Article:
Shipley’s advice would be to leverage off the growth in personal wellness expenditure (such as nutraceuticals and pharmaceuticals), or as she puts it “leverage off that genetic knowledge and take it to another level, not just nutritionally but also exploring the attributes and benefits”.
This viewpoint is partly influenced by her extensive experience in China and Asia.
“I probably do as much in China as anyone in New Zealand at the moment, certainly at the strategic level. I have drawn lot of conclusions from what I have observed,” says Shipley.
And her advice is not limited to business. She gifts lot of her time to organisations – from raising an endowment fund for the Heart Foundation and sitting on the board of the newly launched New Zealand Global Women, to her family’s charitable trust, which benefits the children of Namibia at Ehomba School.
Both her social commitment and natural tendency toward leadership roles were hatched early on in life.
Born in Southland in Gore, Shipley spent the majority of her schooling years in Marlborough, before training as teacher in Canterbury where she married Burton Shipley.
“I entered into my political life mainly from that Canterbury base. Leadership was always topic of conversation as children. My father was minister so oratory ideas and discussing leading social issues of the time was very much part of the environment I was raised in. I was one of four girls and didn’t realise the world wasn’t an equal place until my 20s.”
Early inspiration included the Kellogg’s Leadership Course she attended in 1983, which helped provide sense of direction. “It reshot that natural leadership set of qualities I had. New Zealanders were starting to think about growing up and standing on our own two feet rather than feeding the United Kingdom. We had to choose between trying to protect New Zealand and becoming an open economy. We are best served being hugely competitive, productive, efficient and open. I’ve spent my political career seeking to achieve goals like that.”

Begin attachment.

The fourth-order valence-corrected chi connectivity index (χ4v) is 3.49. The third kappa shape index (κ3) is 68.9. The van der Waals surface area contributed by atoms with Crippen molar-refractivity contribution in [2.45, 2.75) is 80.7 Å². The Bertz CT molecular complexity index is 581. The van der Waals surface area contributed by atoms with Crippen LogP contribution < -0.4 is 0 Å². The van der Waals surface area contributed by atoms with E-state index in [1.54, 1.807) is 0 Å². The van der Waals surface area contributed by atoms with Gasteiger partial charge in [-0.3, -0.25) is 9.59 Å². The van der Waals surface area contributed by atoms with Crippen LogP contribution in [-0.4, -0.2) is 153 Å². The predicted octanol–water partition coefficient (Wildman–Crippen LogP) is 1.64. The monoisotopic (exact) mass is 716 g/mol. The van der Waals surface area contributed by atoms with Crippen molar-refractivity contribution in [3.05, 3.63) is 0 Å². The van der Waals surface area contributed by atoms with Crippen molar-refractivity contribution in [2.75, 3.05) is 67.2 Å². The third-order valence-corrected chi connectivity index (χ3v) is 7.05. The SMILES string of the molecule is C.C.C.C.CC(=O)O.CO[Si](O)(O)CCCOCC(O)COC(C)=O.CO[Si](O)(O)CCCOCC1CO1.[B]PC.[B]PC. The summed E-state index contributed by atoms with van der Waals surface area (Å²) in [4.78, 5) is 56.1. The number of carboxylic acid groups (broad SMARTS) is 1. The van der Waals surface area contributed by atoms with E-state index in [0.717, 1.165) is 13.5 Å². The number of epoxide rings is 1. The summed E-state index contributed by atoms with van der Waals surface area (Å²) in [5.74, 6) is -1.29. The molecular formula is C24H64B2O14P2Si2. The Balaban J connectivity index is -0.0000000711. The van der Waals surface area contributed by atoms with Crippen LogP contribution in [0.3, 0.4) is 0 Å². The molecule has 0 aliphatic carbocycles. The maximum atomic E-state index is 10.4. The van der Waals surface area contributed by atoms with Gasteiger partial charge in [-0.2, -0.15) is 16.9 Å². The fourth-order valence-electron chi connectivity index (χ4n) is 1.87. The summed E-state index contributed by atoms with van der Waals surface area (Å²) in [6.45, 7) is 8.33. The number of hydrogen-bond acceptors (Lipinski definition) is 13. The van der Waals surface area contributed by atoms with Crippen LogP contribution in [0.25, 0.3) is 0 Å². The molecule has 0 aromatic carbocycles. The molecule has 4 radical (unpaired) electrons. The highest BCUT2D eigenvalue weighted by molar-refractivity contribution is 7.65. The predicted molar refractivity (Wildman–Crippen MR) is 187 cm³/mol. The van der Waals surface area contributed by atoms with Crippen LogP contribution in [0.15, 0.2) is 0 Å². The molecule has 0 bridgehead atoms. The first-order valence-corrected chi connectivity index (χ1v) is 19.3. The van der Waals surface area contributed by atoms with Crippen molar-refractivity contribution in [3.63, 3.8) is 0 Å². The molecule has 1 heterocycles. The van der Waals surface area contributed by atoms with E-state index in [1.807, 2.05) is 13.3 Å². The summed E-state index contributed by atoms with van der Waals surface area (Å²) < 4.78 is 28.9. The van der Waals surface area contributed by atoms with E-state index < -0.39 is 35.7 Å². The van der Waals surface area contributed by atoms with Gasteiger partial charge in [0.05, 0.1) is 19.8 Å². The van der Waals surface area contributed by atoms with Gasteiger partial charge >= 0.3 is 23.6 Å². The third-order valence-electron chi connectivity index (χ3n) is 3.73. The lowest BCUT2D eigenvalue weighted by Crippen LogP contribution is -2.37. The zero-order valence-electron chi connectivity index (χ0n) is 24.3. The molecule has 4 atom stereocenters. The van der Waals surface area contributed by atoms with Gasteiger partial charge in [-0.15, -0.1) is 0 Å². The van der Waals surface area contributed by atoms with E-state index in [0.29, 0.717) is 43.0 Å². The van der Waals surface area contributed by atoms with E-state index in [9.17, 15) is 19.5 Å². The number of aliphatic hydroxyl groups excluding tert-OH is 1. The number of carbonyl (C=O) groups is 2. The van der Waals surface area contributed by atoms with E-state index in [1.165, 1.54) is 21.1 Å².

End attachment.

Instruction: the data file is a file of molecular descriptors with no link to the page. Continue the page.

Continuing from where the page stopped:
The pursuit of those goals has carried over into Shipley’s current career, leaving number of sterling markers along the way – not all political. The great thing about being known for ‘firsts’ is that it allows you entry to the halls of the elite, and Shipley has given her time to two significant organisations: the Club of Madrid and the Council of Women World Leaders. The membership lists of these read like ‘who’s who’ of the powerful. The Club of Madrid’s membership constitutes the world’s largest forum of ex-presidents and ex-prime ministers (more than 70 democratic former heads of state and government from 50 countries), while the Council is made up of network of current and former female prime ministers and presidents.
Far from sipping cognac and reminiscing about former days of glory, the members of both groups use their members’ considerable clout to achieve global reform in variety of areas. “It’s interesting,” says Shipley, “that your country and politics are less relevant when you’ve retired. Your leadership and knowledge is what is sought after and revered. It’s the principle of sharing that knowledge that is important. If three or four former leaders show up and invite few people who haven’t been talking to events it’s often used as catalyst to get people involved… it’s that power to convene.”
She has recently returned from leading the third of four Club of Madrid delegations to Yemen, with three separate training sessions focusing on communication, leadership, and advocacy skills to improve women’s political participation in the country and help “unlock the potential of human capital through leadership capabilities”.
She says: “There is far more work than anyone can do. The geopolitical insights I gain help satisfy my political interests…”
With interventions in South America, East Timor and Egypt, to name few, Shipley clocks up lot of time away from home and manages this by continually asking herself: “What is critical versus non essential – of the time I am spending? And am I the best person to be doing this?”